*NOTE: Due to sustained industrial action in UK universities, the 
deadline for the following call for papers has been extended.* (With 
apologies for cross-posting.)

_Hollywood and the Production Code: Criticism and History._
Friday, 6th July 2018 @ King’s College London, UK. (Symposium speaker 
and respondent: Professor Lea Jacobs, University of Wisconsin-Madison.)

A one-day symposium devoted to the style-based investigation of the 
influence of the Production Code on Hollywood cinema.

The symposium will take in a range of issues concerning the impact of 
the Code on “golden age” Hollywood filmmaking. Part of the symposium 
will also be devoted to a close consideration of the style of “pre-Code” 
filmmaking (generally understood as 1930-1934).

There is currently a strong consensus, grounded in the detailed archival 
work of major film historians, that 30-34 was not, after all, “pre” the 
Code but was a period in which the Code played an important role in 
shaping the content of movie fictions. Yet film festivals and TV 
channels (TCM, for example) continue to find an audience for early-30s 
productions by signalling, via the “pre-Code” moniker, their tonal, 
narrative and moral distinctiveness. Prior to the work of Lea Jacobs, 
Richard Maltby and others, the establishment of the PCA in 1934 had been 
seen as the key moment of change. Maltby observes that “The differences 
between movies made in the early 1930s and those made later in the 
decade are undeniable” (2003), but argues that these were a result of 
gradual not sudden change. Yet some subsequent scholarship seems too 
willing to pass over the “undeniable” formal differences in 1930s films, 
with the evidence from the archive displacing textual analysis as a 
method of investigation. “Hollywood and the Production Code: Criticism 
and History” aims to re-consider this balance.

The symposium also aims to investigate the sometimes tacit assumption 
that the Code played a crucial role in the development of the style of 
classical Hollywood through the 30s, 40s and into the 50s. Was an 
unintended consequence of the constraints of the code that it stimulated 
richer forms of dramatisation and expression? Was the necessity of 
allusiveness and subtlety over the more declarative forms of earlier 
periods a slender silver lining to the clouds of politically 
retrogressive (self)regulation?

The symposium is avowedly “style-based” in that all papers will be 
expected to engage closely with the formal and stylistic character of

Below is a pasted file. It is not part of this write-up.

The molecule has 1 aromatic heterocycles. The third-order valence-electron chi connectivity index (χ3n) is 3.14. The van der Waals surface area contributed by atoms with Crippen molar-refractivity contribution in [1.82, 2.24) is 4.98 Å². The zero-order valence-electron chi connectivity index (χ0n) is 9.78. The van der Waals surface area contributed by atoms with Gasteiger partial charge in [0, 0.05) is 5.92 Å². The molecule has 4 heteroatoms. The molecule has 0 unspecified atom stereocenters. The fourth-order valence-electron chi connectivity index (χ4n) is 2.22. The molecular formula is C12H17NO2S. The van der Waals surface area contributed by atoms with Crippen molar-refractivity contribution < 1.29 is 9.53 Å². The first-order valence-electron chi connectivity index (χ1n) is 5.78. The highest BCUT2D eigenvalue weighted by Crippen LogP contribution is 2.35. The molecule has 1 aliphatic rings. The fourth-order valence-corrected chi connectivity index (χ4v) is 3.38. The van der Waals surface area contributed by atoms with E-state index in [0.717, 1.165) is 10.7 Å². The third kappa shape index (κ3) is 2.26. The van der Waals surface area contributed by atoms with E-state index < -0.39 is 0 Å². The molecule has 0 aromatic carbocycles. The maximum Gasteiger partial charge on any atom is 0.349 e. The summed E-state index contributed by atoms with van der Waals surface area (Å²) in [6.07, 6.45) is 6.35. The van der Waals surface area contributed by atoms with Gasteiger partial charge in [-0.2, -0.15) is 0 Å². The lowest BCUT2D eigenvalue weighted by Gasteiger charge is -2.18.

specific films. However, discussion of the impact of censorship, 
regulatory and industrial practices should provide an essential 
framework for the analysis and we would expect many papers to engage 
directly with archives relating to the PCA etc. Indeed, re-examining the 
relationship between the archive and films themselves is a central 
motivation for the symposium.

Given the importance of detailed engagement with film style, there will 
be at least one screening programmed for the evening before the 
symposium, and titles of films under discussion will be circulated in 

Topics for the symposium might include (but are not limited to):

- The Code’s apparent impact on and/or relationship to particular 
genres: musicals, comedies, crime films, melodramas (“fallen women” 
films, melodramas of the unknown woman etc.)
- The relationship between the Code’s dictates and the tonal qualities 
of Hollywood movies.
- The relationship between practices of close analysis and practices of 
film history/historiography with particular reference to Hollywood 
censorship 1930 to early-50s.
- Performance and the Code
- Visual style and the Code
- Dramatisation and the Code

Symposium Respondent and Participant: Professor Lea Jacobs, University 
of Wisconsin-Madison

*Revised deadline for proposals: Monday 23rd April 2018*. (Potential 
participants from outside of the UK will receive a response speedily – 
i.e. to allow time for the arrangement of air travel etc.)

Please submit proposals to: [log in to unmask]

Conference organiser: Dr. Tom Brown, King’s College London

Dr. Tom Brown,
Senior Lecturer & Admissions Tutor, Film Studies,
King's College London,
Strand Campus,
Norfolk Building, N565.
Tel: 020 7848 2018

Learn to speak like a film/TV professor! Listen to the ScreenLex